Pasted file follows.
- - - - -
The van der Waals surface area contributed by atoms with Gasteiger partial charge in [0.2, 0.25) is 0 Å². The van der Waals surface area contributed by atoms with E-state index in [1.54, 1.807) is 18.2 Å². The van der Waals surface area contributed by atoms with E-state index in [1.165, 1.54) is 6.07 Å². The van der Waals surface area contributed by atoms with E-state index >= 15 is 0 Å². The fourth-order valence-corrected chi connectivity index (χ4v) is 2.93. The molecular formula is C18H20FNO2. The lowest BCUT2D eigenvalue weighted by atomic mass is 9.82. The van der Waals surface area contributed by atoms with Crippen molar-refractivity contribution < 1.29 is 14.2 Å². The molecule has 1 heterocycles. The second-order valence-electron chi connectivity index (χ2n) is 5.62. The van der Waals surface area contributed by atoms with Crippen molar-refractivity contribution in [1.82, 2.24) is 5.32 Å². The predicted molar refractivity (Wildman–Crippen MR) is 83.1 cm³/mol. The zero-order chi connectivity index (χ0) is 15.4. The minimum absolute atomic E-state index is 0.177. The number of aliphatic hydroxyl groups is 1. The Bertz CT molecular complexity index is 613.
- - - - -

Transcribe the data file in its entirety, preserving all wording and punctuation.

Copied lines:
The van der Waals surface area contributed by atoms with Gasteiger partial charge in [0.2, 0.25) is 0 Å². The van der Waals surface area contributed by atoms with E-state index in [1.54, 1.807) is 18.2 Å². The van der Waals surface area contributed by atoms with E-state index in [1.165, 1.54) is 6.07 Å². The van der Waals surface area contributed by atoms with E-state index >= 15 is 0 Å². The fourth-order valence-corrected chi connectivity index (χ4v) is 2.93. The molecular formula is C18H20FNO2. The lowest BCUT2D eigenvalue weighted by atomic mass is 9.82. The van der Waals surface area contributed by atoms with Crippen molar-refractivity contribution < 1.29 is 14.2 Å². The molecule has 1 heterocycles. The second-order valence-electron chi connectivity index (χ2n) is 5.62. The van der Waals surface area contributed by atoms with Crippen molar-refractivity contribution in [1.82, 2.24) is 5.32 Å². The predicted molar refractivity (Wildman–Crippen MR) is 83.1 cm³/mol. The zero-order chi connectivity index (χ0) is 15.4. The minimum absolute atomic E-state index is 0.177. The number of aliphatic hydroxyl groups is 1. The Bertz CT molecular complexity index is 613.